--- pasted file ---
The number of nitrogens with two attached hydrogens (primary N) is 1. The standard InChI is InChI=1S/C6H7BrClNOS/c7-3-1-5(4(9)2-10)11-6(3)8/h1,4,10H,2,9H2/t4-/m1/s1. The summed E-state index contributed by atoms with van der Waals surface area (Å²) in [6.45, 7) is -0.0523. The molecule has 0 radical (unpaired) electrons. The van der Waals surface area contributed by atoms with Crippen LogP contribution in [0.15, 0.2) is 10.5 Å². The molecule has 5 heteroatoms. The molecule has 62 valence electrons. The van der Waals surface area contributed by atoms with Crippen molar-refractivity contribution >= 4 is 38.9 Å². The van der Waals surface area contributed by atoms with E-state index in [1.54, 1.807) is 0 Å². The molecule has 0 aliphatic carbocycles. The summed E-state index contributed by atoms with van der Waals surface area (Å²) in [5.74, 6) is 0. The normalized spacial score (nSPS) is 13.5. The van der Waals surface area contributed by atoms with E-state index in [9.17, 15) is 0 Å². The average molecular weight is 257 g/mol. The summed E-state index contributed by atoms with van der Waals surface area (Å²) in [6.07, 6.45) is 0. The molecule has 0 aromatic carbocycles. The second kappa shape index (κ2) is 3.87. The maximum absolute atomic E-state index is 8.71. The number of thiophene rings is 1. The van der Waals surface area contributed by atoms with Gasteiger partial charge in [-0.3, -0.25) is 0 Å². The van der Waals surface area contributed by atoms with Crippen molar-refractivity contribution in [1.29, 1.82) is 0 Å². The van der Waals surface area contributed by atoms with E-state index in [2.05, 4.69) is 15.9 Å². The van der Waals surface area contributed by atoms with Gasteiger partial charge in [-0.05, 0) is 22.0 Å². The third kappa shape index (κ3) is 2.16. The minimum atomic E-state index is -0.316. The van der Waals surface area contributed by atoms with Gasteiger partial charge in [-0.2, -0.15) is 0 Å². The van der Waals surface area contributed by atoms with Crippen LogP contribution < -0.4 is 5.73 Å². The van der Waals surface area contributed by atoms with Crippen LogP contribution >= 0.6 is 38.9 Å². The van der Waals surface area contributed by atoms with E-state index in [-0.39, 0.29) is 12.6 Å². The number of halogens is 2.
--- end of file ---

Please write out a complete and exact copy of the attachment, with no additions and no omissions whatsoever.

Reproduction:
The number of nitrogens with two attached hydrogens (primary N) is 1. The standard InChI is InChI=1S/C6H7BrClNOS/c7-3-1-5(4(9)2-10)11-6(3)8/h1,4,10H,2,9H2/t4-/m1/s1. The summed E-state index contributed by atoms with van der Waals surface area (Å²) in [6.45, 7) is -0.0523. The molecule has 0 radical (unpaired) electrons. The van der Waals surface area contributed by atoms with Crippen LogP contribution in [0.15, 0.2) is 10.5 Å². The molecule has 5 heteroatoms. The molecule has 62 valence electrons. The van der Waals surface area contributed by atoms with Crippen molar-refractivity contribution >= 4 is 38.9 Å². The van der Waals surface area contributed by atoms with E-state index in [1.54, 1.807) is 0 Å². The molecule has 0 aliphatic carbocycles. The summed E-state index contributed by atoms with van der Waals surface area (Å²) in [5.74, 6) is 0. The normalized spacial score (nSPS) is 13.5. The van der Waals surface area contributed by atoms with E-state index in [9.17, 15) is 0 Å². The average molecular weight is 257 g/mol. The summed E-state index contributed by atoms with van der Waals surface area (Å²) in [6.07, 6.45) is 0. The molecule has 0 aromatic carbocycles. The second kappa shape index (κ2) is 3.87. The maximum absolute atomic E-state index is 8.71. The number of thiophene rings is 1. The van der Waals surface area contributed by atoms with Gasteiger partial charge in [-0.3, -0.25) is 0 Å². The van der Waals surface area contributed by atoms with Crippen molar-refractivity contribution in [1.29, 1.82) is 0 Å². The van der Waals surface area contributed by atoms with E-state index in [2.05, 4.69) is 15.9 Å². The van der Waals surface area contributed by atoms with Gasteiger partial charge in [-0.05, 0) is 22.0 Å². The third kappa shape index (κ3) is 2.16. The minimum atomic E-state index is -0.316. The van der Waals surface area contributed by atoms with Gasteiger partial charge in [-0.2, -0.15) is 0 Å². The van der Waals surface area contributed by atoms with Crippen LogP contribution < -0.4 is 5.73 Å². The van der Waals surface area contributed by atoms with Crippen LogP contribution >= 0.6 is 38.9 Å². The van der Waals surface area contributed by atoms with E-state index in [-0.39, 0.29) is 12.6 Å². The number of halogens is 2.